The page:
The latest topic to be lambasted by Last Week Tonight is the still thriving business of televangelism, or, as host John Oliver put it, "churches that exploit people's faith for monetary gain". The televangelism industry was popularized in the 1980s and still prevails today. There are still several media networks entirely populated by televangelists, many of whom live extravagant lifestyles and proceed to boast about their wealth.
Oliver called out several televangelists, including Creflo Dollar, who asked his congregation to fund his $65 million plane because "you can't stop me from dreaming". Mike Murdock was another called out for boasting about buying two planes, in cash. This was followed by a clip of Murdock encouraging those with credit card debt to donate, or "seed", their money instead. He claimed that if you donate enough money (to him), God will wipe out all your credit card debt.
In order to investigate exactly how the donation process/scam works, Oliver donated $20 to Robert Tilden, one of the most popular televangilists from the 1980s and who is still taking advantage of the faith of others today. Tilden sent Oliver 26 letters over a seven month period asking Oliver for a total of $319, and giving nothing but some cloth corners in return. As Oliver pointed out, this seems hilarious until you consider that these types of schemes often take advantage of those without money to spare.
Even more dangerous are the televangelists who tell their parishioners to donate money to the church instead of accepting medical treatment for life-threatening diseases. Oliver highlighted the story of Bonnie Parker, who refused treatment for cancer, believing that if she donated enough money to Kenneth and Gloria Copeland's church, God would heal her. This type of belief is not unreasonable, given that Gloria Copeland encourages her followers to refuse "chemicals" and to attend and "seed" the church instead. It wasn't until after her death that her daughter found her diary, filled with the teachings of the Copelands.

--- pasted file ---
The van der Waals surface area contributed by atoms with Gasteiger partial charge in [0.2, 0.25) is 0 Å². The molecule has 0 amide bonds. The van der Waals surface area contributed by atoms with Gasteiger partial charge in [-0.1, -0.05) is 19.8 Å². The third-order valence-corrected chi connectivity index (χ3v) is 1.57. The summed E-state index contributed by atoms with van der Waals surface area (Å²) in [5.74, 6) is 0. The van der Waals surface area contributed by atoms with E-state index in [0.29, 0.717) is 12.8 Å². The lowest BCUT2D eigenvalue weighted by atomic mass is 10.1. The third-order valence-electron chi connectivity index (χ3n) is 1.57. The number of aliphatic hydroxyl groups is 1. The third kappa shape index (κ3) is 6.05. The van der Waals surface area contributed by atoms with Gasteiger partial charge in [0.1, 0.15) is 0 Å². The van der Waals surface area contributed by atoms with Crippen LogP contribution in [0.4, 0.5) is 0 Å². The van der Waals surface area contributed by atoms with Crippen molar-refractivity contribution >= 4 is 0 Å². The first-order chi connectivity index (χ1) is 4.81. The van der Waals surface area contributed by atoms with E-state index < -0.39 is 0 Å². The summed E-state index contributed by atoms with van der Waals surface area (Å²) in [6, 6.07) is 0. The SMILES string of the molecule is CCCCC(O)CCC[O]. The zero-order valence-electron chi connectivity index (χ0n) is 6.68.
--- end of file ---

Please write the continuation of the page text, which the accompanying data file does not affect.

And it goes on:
All of this is legal in the United States, and all money donated to televangelists like these is tax-free. The only real qualification the IRS has in this respect is that the beliefs of the church are "truly held and not illegal", which set the stage for "Megareverand and CEO" John Oliver to announce Our Lady of Perpetual Exemption. The entirely legal church meets every Sunday on HBO and, of course, is more than willing to accept donations. In fact, Oliver closed the segment with a fake sermon, encouraging viewers to donate to Our Lady of Perpetual Exemption and providing an address. He also asked viewers to call 1-800-THIS-IS-LEGAL (or 1-800-844-7475) for another message. Callers are greeted by Oliver and are asked to send money to the church in an increasingly aggressive and hilarious prerecorded message.
Something not mentioned on the show, but contained in the fine print, is that the Our Lady of Perpetual Exemption may dissolve at any time, and all assets will then be donated to Doctors Without Borders.
Watch the entire segment below and let us know if you'll be converting!